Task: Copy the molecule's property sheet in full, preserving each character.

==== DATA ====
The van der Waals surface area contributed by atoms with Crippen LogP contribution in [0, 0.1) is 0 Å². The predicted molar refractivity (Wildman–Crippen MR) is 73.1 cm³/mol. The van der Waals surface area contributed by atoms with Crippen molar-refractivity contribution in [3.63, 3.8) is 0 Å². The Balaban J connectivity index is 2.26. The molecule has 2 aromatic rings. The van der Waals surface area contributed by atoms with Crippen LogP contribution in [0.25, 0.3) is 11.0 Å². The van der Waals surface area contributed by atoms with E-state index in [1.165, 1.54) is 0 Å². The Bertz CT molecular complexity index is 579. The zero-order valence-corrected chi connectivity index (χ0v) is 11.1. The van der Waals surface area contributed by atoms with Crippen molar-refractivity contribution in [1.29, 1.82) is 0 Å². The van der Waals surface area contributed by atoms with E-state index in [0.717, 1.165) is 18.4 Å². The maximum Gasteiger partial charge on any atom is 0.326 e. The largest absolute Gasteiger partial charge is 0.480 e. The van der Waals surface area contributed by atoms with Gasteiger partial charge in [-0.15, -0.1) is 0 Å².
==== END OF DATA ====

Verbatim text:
The van der Waals surface area contributed by atoms with Crippen LogP contribution in [0, 0.1) is 0 Å². The predicted molar refractivity (Wildman–Crippen MR) is 73.1 cm³/mol. The van der Waals surface area contributed by atoms with Crippen molar-refractivity contribution in [3.63, 3.8) is 0 Å². The Balaban J connectivity index is 2.26. The molecule has 2 aromatic rings. The van der Waals surface area contributed by atoms with Crippen LogP contribution in [0.25, 0.3) is 11.0 Å². The van der Waals surface area contributed by atoms with E-state index in [1.165, 1.54) is 0 Å². The Bertz CT molecular complexity index is 579. The zero-order valence-corrected chi connectivity index (χ0v) is 11.1. The van der Waals surface area contributed by atoms with Crippen molar-refractivity contribution in [1.29, 1.82) is 0 Å². The van der Waals surface area contributed by atoms with E-state index in [0.717, 1.165) is 18.4 Å². The maximum Gasteiger partial charge on any atom is 0.326 e. The largest absolute Gasteiger partial charge is 0.480 e. The van der Waals surface area contributed by atoms with Gasteiger partial charge in [-0.15, -0.1) is 0 Å².